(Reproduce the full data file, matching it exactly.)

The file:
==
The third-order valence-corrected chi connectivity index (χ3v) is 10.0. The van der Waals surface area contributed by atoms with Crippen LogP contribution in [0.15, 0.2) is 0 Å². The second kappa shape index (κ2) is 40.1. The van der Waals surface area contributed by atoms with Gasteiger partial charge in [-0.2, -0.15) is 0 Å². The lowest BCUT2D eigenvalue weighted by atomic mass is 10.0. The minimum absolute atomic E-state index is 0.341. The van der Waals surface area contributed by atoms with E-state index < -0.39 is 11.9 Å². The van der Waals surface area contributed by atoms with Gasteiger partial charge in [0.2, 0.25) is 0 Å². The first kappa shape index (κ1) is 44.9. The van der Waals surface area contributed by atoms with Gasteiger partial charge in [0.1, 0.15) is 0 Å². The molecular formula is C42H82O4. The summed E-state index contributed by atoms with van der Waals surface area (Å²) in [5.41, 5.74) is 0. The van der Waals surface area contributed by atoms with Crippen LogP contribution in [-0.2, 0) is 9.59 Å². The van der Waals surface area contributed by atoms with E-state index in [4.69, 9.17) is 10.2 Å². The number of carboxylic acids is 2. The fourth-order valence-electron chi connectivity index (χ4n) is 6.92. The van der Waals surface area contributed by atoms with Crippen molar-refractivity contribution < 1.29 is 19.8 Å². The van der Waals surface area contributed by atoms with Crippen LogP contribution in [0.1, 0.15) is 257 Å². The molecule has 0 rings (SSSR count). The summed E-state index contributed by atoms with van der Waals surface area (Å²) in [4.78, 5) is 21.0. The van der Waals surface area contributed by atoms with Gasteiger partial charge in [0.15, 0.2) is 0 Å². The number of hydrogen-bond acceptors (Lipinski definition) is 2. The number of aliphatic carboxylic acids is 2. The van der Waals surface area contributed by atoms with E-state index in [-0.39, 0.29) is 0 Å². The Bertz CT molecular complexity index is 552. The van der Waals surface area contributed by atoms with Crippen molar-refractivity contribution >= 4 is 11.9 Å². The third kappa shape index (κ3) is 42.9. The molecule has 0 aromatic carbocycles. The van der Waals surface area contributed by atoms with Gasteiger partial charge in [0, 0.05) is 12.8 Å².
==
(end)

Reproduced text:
The third-order valence-corrected chi connectivity index (χ3v) is 10.0. The van der Waals surface area contributed by atoms with Crippen LogP contribution in [0.15, 0.2) is 0 Å². The second kappa shape index (κ2) is 40.1. The van der Waals surface area contributed by atoms with Gasteiger partial charge in [-0.2, -0.15) is 0 Å². The lowest BCUT2D eigenvalue weighted by atomic mass is 10.0. The minimum absolute atomic E-state index is 0.341. The van der Waals surface area contributed by atoms with E-state index < -0.39 is 11.9 Å². The van der Waals surface area contributed by atoms with Gasteiger partial charge in [0.2, 0.25) is 0 Å². The first kappa shape index (κ1) is 44.9. The van der Waals surface area contributed by atoms with Gasteiger partial charge in [0.1, 0.15) is 0 Å². The molecular formula is C42H82O4. The summed E-state index contributed by atoms with van der Waals surface area (Å²) in [5.41, 5.74) is 0. The van der Waals surface area contributed by atoms with Crippen LogP contribution in [-0.2, 0) is 9.59 Å². The van der Waals surface area contributed by atoms with E-state index in [4.69, 9.17) is 10.2 Å². The number of carboxylic acids is 2. The fourth-order valence-electron chi connectivity index (χ4n) is 6.92. The van der Waals surface area contributed by atoms with Crippen molar-refractivity contribution < 1.29 is 19.8 Å². The van der Waals surface area contributed by atoms with Crippen LogP contribution in [0.1, 0.15) is 257 Å². The molecule has 0 rings (SSSR count). The summed E-state index contributed by atoms with van der Waals surface area (Å²) in [4.78, 5) is 21.0. The van der Waals surface area contributed by atoms with Gasteiger partial charge in [0.15, 0.2) is 0 Å². The number of hydrogen-bond acceptors (Lipinski definition) is 2. The number of aliphatic carboxylic acids is 2. The van der Waals surface area contributed by atoms with E-state index in [-0.39, 0.29) is 0 Å². The Bertz CT molecular complexity index is 552. The van der Waals surface area contributed by atoms with Crippen molar-refractivity contribution >= 4 is 11.9 Å². The third kappa shape index (κ3) is 42.9. The molecule has 0 aromatic carbocycles. The van der Waals surface area contributed by atoms with Gasteiger partial charge in [0, 0.05) is 12.8 Å².